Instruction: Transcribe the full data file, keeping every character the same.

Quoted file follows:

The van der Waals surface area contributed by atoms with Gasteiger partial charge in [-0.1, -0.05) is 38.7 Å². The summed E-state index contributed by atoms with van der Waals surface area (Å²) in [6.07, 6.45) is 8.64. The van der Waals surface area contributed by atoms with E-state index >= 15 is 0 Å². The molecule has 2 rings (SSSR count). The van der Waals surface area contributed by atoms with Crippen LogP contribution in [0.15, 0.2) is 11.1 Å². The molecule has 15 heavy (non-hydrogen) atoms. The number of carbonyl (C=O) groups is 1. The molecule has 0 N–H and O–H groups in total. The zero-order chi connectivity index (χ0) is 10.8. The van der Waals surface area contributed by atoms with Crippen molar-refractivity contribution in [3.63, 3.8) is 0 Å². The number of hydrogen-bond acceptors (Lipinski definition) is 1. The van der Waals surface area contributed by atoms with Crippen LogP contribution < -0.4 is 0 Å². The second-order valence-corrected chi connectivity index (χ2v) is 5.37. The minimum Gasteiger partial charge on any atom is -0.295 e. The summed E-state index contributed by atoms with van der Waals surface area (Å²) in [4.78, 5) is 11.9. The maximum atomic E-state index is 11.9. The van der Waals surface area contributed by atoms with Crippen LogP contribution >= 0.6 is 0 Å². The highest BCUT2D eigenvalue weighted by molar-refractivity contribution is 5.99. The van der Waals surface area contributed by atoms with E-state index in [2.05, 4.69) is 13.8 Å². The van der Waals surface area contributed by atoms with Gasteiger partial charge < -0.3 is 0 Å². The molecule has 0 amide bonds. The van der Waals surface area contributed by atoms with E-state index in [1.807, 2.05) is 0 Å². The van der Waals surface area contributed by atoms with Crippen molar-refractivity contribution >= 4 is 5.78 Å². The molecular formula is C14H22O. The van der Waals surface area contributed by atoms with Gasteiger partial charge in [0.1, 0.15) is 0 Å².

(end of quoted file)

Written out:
The van der Waals surface area contributed by atoms with Gasteiger partial charge in [-0.1, -0.05) is 38.7 Å². The summed E-state index contributed by atoms with van der Waals surface area (Å²) in [6.07, 6.45) is 8.64. The van der Waals surface area contributed by atoms with E-state index >= 15 is 0 Å². The molecule has 2 rings (SSSR count). The van der Waals surface area contributed by atoms with Crippen LogP contribution in [0.15, 0.2) is 11.1 Å². The molecule has 15 heavy (non-hydrogen) atoms. The number of carbonyl (C=O) groups is 1. The molecule has 0 N–H and O–H groups in total. The zero-order chi connectivity index (χ0) is 10.8. The van der Waals surface area contributed by atoms with Crippen molar-refractivity contribution in [3.63, 3.8) is 0 Å². The number of hydrogen-bond acceptors (Lipinski definition) is 1. The van der Waals surface area contributed by atoms with Crippen LogP contribution < -0.4 is 0 Å². The second-order valence-corrected chi connectivity index (χ2v) is 5.37. The minimum Gasteiger partial charge on any atom is -0.295 e. The summed E-state index contributed by atoms with van der Waals surface area (Å²) in [4.78, 5) is 11.9. The maximum atomic E-state index is 11.9. The van der Waals surface area contributed by atoms with Crippen LogP contribution >= 0.6 is 0 Å². The highest BCUT2D eigenvalue weighted by molar-refractivity contribution is 5.99. The van der Waals surface area contributed by atoms with E-state index in [2.05, 4.69) is 13.8 Å². The van der Waals surface area contributed by atoms with Gasteiger partial charge < -0.3 is 0 Å². The molecule has 0 amide bonds. The van der Waals surface area contributed by atoms with E-state index in [1.807, 2.05) is 0 Å². The van der Waals surface area contributed by atoms with Crippen molar-refractivity contribution >= 4 is 5.78 Å². The molecular formula is C14H22O. The van der Waals surface area contributed by atoms with Gasteiger partial charge in [0.1, 0.15) is 0 Å².